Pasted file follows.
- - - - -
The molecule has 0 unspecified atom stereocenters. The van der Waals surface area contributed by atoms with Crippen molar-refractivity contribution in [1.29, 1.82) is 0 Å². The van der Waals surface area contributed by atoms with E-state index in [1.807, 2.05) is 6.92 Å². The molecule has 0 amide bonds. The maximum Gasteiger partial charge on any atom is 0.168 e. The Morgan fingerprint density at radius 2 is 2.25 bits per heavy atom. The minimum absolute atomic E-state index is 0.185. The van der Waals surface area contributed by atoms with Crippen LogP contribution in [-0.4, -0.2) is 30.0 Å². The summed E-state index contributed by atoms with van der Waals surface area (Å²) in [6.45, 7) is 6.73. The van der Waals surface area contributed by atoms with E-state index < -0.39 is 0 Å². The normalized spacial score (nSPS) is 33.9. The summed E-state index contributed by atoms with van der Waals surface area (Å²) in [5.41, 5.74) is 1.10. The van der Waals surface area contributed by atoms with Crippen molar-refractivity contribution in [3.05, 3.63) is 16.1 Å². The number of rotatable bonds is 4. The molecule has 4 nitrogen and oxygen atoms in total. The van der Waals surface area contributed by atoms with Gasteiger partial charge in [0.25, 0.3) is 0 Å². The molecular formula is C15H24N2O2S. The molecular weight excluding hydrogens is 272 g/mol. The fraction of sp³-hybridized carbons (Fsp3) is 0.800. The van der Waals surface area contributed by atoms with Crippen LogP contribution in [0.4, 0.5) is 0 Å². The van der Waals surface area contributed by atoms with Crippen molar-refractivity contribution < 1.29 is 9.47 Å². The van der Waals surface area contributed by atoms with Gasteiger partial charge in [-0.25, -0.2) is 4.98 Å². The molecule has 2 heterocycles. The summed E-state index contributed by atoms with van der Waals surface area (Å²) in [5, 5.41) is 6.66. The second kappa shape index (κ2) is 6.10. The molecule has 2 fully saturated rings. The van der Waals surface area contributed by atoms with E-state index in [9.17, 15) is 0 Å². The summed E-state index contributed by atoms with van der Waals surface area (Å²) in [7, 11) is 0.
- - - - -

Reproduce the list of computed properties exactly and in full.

The molecule has 0 unspecified atom stereocenters. The van der Waals surface area contributed by atoms with Crippen molar-refractivity contribution in [1.29, 1.82) is 0 Å². The van der Waals surface area contributed by atoms with E-state index in [1.807, 2.05) is 6.92 Å². The molecule has 0 amide bonds. The maximum Gasteiger partial charge on any atom is 0.168 e. The Morgan fingerprint density at radius 2 is 2.25 bits per heavy atom. The minimum absolute atomic E-state index is 0.185. The van der Waals surface area contributed by atoms with Crippen LogP contribution in [-0.4, -0.2) is 30.0 Å². The summed E-state index contributed by atoms with van der Waals surface area (Å²) in [6.45, 7) is 6.73. The van der Waals surface area contributed by atoms with E-state index < -0.39 is 0 Å². The normalized spacial score (nSPS) is 33.9. The summed E-state index contributed by atoms with van der Waals surface area (Å²) in [5.41, 5.74) is 1.10. The van der Waals surface area contributed by atoms with Crippen molar-refractivity contribution in [3.05, 3.63) is 16.1 Å². The number of rotatable bonds is 4. The molecule has 4 nitrogen and oxygen atoms in total. The van der Waals surface area contributed by atoms with Gasteiger partial charge in [0.25, 0.3) is 0 Å². The molecular formula is C15H24N2O2S. The molecular weight excluding hydrogens is 272 g/mol. The fraction of sp³-hybridized carbons (Fsp3) is 0.800. The van der Waals surface area contributed by atoms with Crippen LogP contribution in [0.4, 0.5) is 0 Å². The van der Waals surface area contributed by atoms with Crippen molar-refractivity contribution < 1.29 is 9.47 Å². The van der Waals surface area contributed by atoms with Gasteiger partial charge in [-0.25, -0.2) is 4.98 Å². The molecule has 2 heterocycles. The summed E-state index contributed by atoms with van der Waals surface area (Å²) in [5, 5.41) is 6.66. The second kappa shape index (κ2) is 6.10. The molecule has 2 fully saturated rings. The van der Waals surface area contributed by atoms with E-state index in [9.17, 15) is 0 Å². The summed E-state index contributed by atoms with van der Waals surface area (Å²) in [7, 11) is 0.